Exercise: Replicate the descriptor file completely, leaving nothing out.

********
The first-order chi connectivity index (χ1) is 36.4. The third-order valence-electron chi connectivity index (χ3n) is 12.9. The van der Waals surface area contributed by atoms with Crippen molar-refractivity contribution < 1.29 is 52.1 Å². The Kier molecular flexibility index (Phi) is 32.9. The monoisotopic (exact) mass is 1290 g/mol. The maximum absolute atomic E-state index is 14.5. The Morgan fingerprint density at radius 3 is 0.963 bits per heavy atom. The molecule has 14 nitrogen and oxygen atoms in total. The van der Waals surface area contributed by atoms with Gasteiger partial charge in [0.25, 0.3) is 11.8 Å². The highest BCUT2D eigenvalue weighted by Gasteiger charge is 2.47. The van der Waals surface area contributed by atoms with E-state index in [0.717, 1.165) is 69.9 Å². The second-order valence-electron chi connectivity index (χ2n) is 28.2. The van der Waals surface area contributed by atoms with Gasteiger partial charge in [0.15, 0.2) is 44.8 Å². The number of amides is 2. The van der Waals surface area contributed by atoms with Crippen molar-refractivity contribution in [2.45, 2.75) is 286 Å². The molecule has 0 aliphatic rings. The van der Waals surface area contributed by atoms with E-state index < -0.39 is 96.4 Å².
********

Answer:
The first-order chi connectivity index (χ1) is 36.4. The third-order valence-electron chi connectivity index (χ3n) is 12.9. The van der Waals surface area contributed by atoms with Crippen molar-refractivity contribution < 1.29 is 52.1 Å². The Kier molecular flexibility index (Phi) is 32.9. The monoisotopic (exact) mass is 1290 g/mol. The maximum absolute atomic E-state index is 14.5. The Morgan fingerprint density at radius 3 is 0.963 bits per heavy atom. The molecule has 14 nitrogen and oxygen atoms in total. The van der Waals surface area contributed by atoms with Gasteiger partial charge in [0.25, 0.3) is 11.8 Å². The highest BCUT2D eigenvalue weighted by Gasteiger charge is 2.47. The van der Waals surface area contributed by atoms with E-state index in [0.717, 1.165) is 69.9 Å². The second-order valence-electron chi connectivity index (χ2n) is 28.2. The van der Waals surface area contributed by atoms with Gasteiger partial charge in [0.15, 0.2) is 44.8 Å². The number of amides is 2. The van der Waals surface area contributed by atoms with Crippen molar-refractivity contribution in [2.45, 2.75) is 286 Å². The molecule has 0 aliphatic rings. The van der Waals surface area contributed by atoms with E-state index < -0.39 is 96.4 Å².